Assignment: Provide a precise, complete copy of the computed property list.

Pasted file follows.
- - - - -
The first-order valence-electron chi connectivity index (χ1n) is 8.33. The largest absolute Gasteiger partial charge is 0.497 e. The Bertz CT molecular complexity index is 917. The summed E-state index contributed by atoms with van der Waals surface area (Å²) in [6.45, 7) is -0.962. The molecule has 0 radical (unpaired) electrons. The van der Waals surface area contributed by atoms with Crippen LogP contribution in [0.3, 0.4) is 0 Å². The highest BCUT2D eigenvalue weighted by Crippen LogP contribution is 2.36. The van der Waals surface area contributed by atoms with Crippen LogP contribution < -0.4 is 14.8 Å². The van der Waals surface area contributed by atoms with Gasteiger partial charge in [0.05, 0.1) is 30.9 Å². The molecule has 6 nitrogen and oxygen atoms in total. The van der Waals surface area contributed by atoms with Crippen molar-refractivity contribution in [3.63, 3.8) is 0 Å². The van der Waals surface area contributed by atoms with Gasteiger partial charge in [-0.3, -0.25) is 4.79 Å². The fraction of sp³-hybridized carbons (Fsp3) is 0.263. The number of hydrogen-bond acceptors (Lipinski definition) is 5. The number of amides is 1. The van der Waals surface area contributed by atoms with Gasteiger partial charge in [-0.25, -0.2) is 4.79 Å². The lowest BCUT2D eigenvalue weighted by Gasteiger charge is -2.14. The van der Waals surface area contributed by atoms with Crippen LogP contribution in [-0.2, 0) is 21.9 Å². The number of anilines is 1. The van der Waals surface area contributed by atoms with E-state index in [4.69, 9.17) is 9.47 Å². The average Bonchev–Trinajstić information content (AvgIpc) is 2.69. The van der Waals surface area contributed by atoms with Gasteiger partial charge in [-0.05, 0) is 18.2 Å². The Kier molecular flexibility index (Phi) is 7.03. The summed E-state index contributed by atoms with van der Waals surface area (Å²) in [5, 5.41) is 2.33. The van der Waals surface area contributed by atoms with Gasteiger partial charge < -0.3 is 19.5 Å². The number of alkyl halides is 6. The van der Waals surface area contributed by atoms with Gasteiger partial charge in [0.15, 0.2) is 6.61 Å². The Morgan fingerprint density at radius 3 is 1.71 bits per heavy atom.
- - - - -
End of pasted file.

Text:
The first-order valence-electron chi connectivity index (χ1n) is 8.33. The largest absolute Gasteiger partial charge is 0.497 e. The Bertz CT molecular complexity index is 917. The summed E-state index contributed by atoms with van der Waals surface area (Å²) in [6.45, 7) is -0.962. The molecule has 0 radical (unpaired) electrons. The van der Waals surface area contributed by atoms with Crippen LogP contribution in [0.3, 0.4) is 0 Å². The highest BCUT2D eigenvalue weighted by Crippen LogP contribution is 2.36. The van der Waals surface area contributed by atoms with Crippen LogP contribution < -0.4 is 14.8 Å². The van der Waals surface area contributed by atoms with Gasteiger partial charge in [0.05, 0.1) is 30.9 Å². The molecule has 6 nitrogen and oxygen atoms in total. The van der Waals surface area contributed by atoms with Crippen molar-refractivity contribution in [3.63, 3.8) is 0 Å². The van der Waals surface area contributed by atoms with Gasteiger partial charge in [-0.3, -0.25) is 4.79 Å². The fraction of sp³-hybridized carbons (Fsp3) is 0.263. The number of hydrogen-bond acceptors (Lipinski definition) is 5. The number of amides is 1. The van der Waals surface area contributed by atoms with Gasteiger partial charge in [-0.25, -0.2) is 4.79 Å². The lowest BCUT2D eigenvalue weighted by Gasteiger charge is -2.14. The van der Waals surface area contributed by atoms with Crippen LogP contribution in [-0.2, 0) is 21.9 Å². The number of anilines is 1. The van der Waals surface area contributed by atoms with E-state index in [4.69, 9.17) is 9.47 Å². The average Bonchev–Trinajstić information content (AvgIpc) is 2.69. The van der Waals surface area contributed by atoms with Gasteiger partial charge in [-0.05, 0) is 18.2 Å². The Kier molecular flexibility index (Phi) is 7.03. The summed E-state index contributed by atoms with van der Waals surface area (Å²) in [5, 5.41) is 2.33. The van der Waals surface area contributed by atoms with Gasteiger partial charge < -0.3 is 19.5 Å². The number of alkyl halides is 6. The van der Waals surface area contributed by atoms with Gasteiger partial charge in [0.15, 0.2) is 6.61 Å². The Morgan fingerprint density at radius 3 is 1.71 bits per heavy atom.